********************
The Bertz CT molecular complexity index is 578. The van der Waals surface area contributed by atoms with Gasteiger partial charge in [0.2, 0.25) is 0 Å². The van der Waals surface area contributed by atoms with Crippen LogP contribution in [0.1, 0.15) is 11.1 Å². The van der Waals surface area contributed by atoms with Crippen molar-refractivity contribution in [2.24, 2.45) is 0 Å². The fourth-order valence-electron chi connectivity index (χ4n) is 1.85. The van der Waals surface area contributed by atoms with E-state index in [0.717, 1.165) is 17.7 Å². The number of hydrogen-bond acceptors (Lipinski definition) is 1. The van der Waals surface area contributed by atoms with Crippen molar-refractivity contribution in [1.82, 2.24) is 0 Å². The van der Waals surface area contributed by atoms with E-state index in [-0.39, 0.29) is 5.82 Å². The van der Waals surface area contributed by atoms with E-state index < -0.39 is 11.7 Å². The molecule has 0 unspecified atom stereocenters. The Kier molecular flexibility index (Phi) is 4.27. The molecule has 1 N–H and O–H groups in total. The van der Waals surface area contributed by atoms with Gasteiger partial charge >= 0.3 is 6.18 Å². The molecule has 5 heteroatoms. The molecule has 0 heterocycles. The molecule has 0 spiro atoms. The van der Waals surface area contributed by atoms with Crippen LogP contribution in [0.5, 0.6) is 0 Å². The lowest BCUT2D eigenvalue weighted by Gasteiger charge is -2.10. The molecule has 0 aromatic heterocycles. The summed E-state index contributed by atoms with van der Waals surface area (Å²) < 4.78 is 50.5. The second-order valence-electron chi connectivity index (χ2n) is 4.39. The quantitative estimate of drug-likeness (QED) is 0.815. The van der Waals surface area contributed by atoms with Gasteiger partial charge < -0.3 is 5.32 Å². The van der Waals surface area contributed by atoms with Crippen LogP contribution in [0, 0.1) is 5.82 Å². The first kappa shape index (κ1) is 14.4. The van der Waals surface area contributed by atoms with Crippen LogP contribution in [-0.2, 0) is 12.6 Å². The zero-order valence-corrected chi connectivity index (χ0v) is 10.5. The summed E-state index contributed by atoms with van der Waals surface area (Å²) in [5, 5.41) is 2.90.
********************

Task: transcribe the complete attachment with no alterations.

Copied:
The Bertz CT molecular complexity index is 578. The van der Waals surface area contributed by atoms with Gasteiger partial charge in [0.2, 0.25) is 0 Å². The van der Waals surface area contributed by atoms with Crippen LogP contribution in [0.1, 0.15) is 11.1 Å². The van der Waals surface area contributed by atoms with Crippen molar-refractivity contribution in [2.24, 2.45) is 0 Å². The fourth-order valence-electron chi connectivity index (χ4n) is 1.85. The van der Waals surface area contributed by atoms with E-state index in [0.717, 1.165) is 17.7 Å². The number of hydrogen-bond acceptors (Lipinski definition) is 1. The van der Waals surface area contributed by atoms with Crippen molar-refractivity contribution in [1.82, 2.24) is 0 Å². The van der Waals surface area contributed by atoms with E-state index in [-0.39, 0.29) is 5.82 Å². The van der Waals surface area contributed by atoms with E-state index < -0.39 is 11.7 Å². The molecule has 0 unspecified atom stereocenters. The Kier molecular flexibility index (Phi) is 4.27. The molecule has 1 N–H and O–H groups in total. The van der Waals surface area contributed by atoms with Gasteiger partial charge >= 0.3 is 6.18 Å². The molecule has 5 heteroatoms. The molecule has 0 heterocycles. The molecule has 0 spiro atoms. The van der Waals surface area contributed by atoms with Crippen LogP contribution in [0.5, 0.6) is 0 Å². The lowest BCUT2D eigenvalue weighted by Gasteiger charge is -2.10. The molecule has 0 aromatic heterocycles. The summed E-state index contributed by atoms with van der Waals surface area (Å²) < 4.78 is 50.5. The second-order valence-electron chi connectivity index (χ2n) is 4.39. The quantitative estimate of drug-likeness (QED) is 0.815. The van der Waals surface area contributed by atoms with Gasteiger partial charge < -0.3 is 5.32 Å². The van der Waals surface area contributed by atoms with Crippen LogP contribution in [0, 0.1) is 5.82 Å². The first kappa shape index (κ1) is 14.4. The van der Waals surface area contributed by atoms with Crippen LogP contribution in [-0.2, 0) is 12.6 Å². The zero-order valence-corrected chi connectivity index (χ0v) is 10.5. The summed E-state index contributed by atoms with van der Waals surface area (Å²) in [5, 5.41) is 2.90.